Instagram goes to war on fake likes, follows and comments

20 Nov 2018

Image: © annette shaff/

Popular social media platform warns that automated apps for generating likes and followers have had their day.

Photo-sharing social media app Instagram has said it will use machine learning to find and remove accounts that use third-party apps to generate inauthentic likes, follows and comments to boost popularity.

At the heart of this is a real security problem, and the social network is trying to discourage users from sharing their login details with third-party apps, which can leave them vulnerable to being hacked or used to share spam.

‘Not only does this introduce bad behaviour into the Instagram community, it also makes these accounts less secure’

“Recently, we’ve seen accounts use third-party apps to artificially grow their audience,” Instagram said in a blogpost. “Every day, people come to Instagram to have real experiences, including genuine interactions. It is our responsibility to ensure these experiences aren’t disrupted by inauthentic activity. Starting today, we will begin removing inauthentic likes, follows and comments from accounts that use third-party apps to boost their popularity.

“We’ve built machine-learning tools to help identify accounts that use these services, and remove the inauthentic activity. This type of behaviour is bad for the community, and third-party apps that generate inauthentic likes, follows and comments violate our community guidelines and terms of use.”

Instagram experience will be impacted

Growing followers is a serious business among so-called social influencers with many thousands of followers. The New York Times has reported on the rise of a new genre of ‘nanoinfluencers’ – people with fewer than 1,000 followers hoping to use their meagre influence to win free swag from brands.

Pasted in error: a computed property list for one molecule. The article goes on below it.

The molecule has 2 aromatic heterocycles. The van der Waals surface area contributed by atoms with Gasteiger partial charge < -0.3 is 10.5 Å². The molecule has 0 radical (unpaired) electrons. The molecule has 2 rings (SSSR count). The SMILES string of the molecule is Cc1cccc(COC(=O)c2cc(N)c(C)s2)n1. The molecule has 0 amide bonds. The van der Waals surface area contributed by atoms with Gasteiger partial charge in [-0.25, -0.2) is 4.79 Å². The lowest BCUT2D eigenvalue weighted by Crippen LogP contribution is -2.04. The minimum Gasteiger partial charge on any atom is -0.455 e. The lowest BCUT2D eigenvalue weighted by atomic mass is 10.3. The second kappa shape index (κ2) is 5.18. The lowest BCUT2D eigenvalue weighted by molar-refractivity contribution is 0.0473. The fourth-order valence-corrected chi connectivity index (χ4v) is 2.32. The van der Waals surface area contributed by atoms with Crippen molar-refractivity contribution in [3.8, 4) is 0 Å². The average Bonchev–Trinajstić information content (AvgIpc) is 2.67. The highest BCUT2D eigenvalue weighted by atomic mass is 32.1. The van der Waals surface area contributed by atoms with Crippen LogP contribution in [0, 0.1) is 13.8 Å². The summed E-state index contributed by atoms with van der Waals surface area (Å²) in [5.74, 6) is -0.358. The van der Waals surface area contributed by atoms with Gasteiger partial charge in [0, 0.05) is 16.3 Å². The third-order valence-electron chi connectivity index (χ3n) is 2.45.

No doubt the promise by third-party apps to boost follower numbers is tempting. However, giving login credentials to these apps poses a security nightmare for users.

Instagram said that users who use these apps will be issued with warnings that they are violating Facebook-owned Instagram’s policies, and will be urged to change their passwords and cut ties with these apps.

“People who use these types of apps share their username and password, and their accounts are sometimes used by third-party apps for inauthentic likes, follows and comments. Not only does this introduce bad behaviour into the Instagram community, it also makes these accounts less secure.

“We also know some people may have unknowingly shared their login credentials with a third-party app. If you receive an in-app message, simply change your password to revoke their access to your account. These new measures will be ongoing, and accounts that continue to use third-party apps to grow their audience may see their Instagram experience impacted.”

John Kennedy is a journalist who served as editor of Silicon Republic for 17 years